How has capitalism worked out for you? Socialism is not a dirty word. Even less so is democratic socialism.

If a political novice like Donald Trump can become president, why not give a political novice, like New York Senate primary winner Alexandria Ocasio-Cortez –  with the energy, sharp intellect and vision of youth – a chance to apply her ideas about democratic socialism? We are, after all, a democratic society. Medium

Perhaps the most naked and time-worn example of American “anti-intellectualism” is the demonizing of the word “socialism.” Even some educated and seemingly thoughtful people instinctively react as if even the scent of socialism robs them of their precious liberties.

But the freedom capitalism promises – and now delivers so pathetically to “we the people” – is to empower or enrich persons or corporations in isolation, leaving distribution of wealth up to the enriched.

Yet in the United States, a person is almost invariably part of some community, if they admit it or not. Even a hard-working farmer, living perhaps a mile away from a neighbor, is sorely dependent on an economic system that runs fairly to compensate and support his labors. This means that a socio-economic system that balances the needs of individuals, as opposed to greedy wants, with the needs of the community makes sense. Why? Because trickle-down theories of capitalism rarely actually deliver to the people, whereas a social-minded system strives to assure the individual gets back something from the communal system.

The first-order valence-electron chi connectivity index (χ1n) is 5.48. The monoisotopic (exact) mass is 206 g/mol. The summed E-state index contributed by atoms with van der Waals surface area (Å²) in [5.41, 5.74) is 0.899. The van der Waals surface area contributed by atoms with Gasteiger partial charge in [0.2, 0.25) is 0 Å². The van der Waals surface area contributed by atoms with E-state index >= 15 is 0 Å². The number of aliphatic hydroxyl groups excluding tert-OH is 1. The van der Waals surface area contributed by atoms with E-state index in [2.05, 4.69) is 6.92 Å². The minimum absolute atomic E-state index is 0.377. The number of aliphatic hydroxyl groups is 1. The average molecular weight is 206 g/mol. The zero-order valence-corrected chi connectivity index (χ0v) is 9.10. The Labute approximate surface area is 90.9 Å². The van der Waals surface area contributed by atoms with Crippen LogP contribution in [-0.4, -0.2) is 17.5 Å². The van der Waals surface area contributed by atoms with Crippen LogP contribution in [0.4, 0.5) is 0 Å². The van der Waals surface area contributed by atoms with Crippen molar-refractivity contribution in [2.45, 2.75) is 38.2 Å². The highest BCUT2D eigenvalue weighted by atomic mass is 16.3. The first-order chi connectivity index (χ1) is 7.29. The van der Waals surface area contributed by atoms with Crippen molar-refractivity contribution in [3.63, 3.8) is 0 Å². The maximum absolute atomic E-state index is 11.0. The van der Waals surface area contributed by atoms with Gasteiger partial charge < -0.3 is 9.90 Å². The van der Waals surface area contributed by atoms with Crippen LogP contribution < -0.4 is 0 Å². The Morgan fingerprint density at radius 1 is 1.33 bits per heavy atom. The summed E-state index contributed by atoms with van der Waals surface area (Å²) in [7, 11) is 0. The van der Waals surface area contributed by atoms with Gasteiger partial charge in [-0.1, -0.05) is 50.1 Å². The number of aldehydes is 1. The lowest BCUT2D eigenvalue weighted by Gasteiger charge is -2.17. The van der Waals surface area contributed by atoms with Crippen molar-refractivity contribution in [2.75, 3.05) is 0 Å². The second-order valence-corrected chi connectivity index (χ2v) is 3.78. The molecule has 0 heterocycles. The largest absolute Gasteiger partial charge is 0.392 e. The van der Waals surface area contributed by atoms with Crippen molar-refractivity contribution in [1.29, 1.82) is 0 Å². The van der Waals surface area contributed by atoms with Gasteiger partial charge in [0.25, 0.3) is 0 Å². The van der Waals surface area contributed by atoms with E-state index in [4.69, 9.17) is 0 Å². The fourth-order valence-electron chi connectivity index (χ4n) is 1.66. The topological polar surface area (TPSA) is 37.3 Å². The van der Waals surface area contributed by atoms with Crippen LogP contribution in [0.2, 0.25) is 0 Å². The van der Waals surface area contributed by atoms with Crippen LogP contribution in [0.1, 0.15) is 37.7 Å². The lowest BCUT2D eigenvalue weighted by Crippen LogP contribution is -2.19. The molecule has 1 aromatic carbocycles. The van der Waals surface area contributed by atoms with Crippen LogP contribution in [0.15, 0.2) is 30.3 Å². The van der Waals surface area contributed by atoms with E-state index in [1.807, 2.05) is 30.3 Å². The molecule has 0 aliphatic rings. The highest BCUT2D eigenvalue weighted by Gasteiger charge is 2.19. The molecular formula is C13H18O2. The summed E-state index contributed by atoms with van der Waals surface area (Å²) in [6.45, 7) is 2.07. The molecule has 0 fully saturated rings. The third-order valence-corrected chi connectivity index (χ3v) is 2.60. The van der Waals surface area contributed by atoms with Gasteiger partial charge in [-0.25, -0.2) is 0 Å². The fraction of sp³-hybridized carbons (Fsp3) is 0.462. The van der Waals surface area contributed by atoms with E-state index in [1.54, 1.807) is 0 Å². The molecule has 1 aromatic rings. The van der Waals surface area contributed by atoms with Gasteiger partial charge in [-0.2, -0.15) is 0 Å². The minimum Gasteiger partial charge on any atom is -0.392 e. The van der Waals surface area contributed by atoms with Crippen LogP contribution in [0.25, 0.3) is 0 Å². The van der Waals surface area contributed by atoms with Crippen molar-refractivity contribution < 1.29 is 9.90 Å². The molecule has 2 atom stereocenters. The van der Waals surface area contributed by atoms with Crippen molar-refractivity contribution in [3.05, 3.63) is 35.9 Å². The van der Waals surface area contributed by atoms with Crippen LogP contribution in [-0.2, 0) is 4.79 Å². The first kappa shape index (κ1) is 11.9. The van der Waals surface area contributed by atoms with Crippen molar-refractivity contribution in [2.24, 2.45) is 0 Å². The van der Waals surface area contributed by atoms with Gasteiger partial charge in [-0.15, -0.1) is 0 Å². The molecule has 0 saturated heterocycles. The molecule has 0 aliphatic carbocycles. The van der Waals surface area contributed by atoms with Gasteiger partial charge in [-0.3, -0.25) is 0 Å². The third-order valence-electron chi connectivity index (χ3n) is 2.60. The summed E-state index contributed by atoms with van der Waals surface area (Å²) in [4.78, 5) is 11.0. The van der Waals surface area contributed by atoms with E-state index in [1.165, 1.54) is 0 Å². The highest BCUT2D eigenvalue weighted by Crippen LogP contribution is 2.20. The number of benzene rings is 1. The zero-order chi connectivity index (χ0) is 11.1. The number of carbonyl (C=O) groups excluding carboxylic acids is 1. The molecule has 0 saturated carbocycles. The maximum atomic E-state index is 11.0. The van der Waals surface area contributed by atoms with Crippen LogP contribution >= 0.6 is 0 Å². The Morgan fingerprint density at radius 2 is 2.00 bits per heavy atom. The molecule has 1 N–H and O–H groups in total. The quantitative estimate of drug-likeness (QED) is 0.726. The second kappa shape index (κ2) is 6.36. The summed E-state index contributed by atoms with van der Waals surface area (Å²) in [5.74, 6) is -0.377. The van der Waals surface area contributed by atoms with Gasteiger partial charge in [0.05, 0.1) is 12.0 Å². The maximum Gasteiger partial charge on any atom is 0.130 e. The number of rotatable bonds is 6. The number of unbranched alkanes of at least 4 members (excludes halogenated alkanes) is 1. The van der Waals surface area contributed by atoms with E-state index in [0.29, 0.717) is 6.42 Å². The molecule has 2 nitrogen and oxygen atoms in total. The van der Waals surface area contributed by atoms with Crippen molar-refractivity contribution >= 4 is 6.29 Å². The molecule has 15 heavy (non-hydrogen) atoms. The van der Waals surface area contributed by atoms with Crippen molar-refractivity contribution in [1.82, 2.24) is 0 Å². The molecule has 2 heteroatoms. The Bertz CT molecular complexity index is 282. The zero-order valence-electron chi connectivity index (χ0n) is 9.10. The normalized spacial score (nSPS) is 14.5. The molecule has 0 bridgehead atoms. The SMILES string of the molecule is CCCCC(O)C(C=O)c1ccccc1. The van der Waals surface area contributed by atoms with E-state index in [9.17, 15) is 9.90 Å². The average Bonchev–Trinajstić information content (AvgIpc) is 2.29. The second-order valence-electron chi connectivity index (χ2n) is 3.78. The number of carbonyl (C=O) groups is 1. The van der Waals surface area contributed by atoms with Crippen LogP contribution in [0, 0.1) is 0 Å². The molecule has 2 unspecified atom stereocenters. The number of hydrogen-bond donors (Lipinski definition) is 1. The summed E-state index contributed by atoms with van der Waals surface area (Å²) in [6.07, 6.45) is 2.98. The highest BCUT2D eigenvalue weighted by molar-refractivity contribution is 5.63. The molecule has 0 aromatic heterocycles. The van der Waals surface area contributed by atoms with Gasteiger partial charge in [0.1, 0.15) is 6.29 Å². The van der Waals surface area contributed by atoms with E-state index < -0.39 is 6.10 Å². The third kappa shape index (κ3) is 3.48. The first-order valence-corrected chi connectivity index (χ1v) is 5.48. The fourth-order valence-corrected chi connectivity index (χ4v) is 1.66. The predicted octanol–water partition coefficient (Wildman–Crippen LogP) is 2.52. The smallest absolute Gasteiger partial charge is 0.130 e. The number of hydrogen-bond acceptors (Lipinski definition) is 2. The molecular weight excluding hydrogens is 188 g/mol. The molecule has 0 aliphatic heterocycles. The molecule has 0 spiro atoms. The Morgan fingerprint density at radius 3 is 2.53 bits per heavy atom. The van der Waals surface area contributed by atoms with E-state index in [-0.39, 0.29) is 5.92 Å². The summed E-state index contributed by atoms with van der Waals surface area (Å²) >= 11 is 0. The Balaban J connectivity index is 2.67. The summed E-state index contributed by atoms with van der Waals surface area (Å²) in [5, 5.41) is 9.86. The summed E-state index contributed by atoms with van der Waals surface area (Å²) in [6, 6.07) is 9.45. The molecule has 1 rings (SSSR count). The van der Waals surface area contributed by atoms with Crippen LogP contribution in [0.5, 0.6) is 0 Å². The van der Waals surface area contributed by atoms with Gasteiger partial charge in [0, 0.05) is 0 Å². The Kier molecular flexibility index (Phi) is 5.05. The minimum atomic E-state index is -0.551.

I think a more socialist-oriented America can help redirect appropriate percentages of taxes on the rich, help close the terrible income equality gap, and stimulate the economy with greater consumer-spending power. Democratic socialism can co-exist with our capitalist system, in a dialectical tension, a check and balance, if citizens and our leaders do their jobs.

Bret Stevens, a conservative New York Times opinion columnist, reacted recently with condescending, patriarchal tone to the win of Alexandria Ocasio-Cortez, a 28-year-old newcomer to politics who beat out an old Democratic Party insider, Joseph Crowley, in New York’s senatorial primary, and who has captured the imagination of a lot of America. She’s a self-described “social democrat.”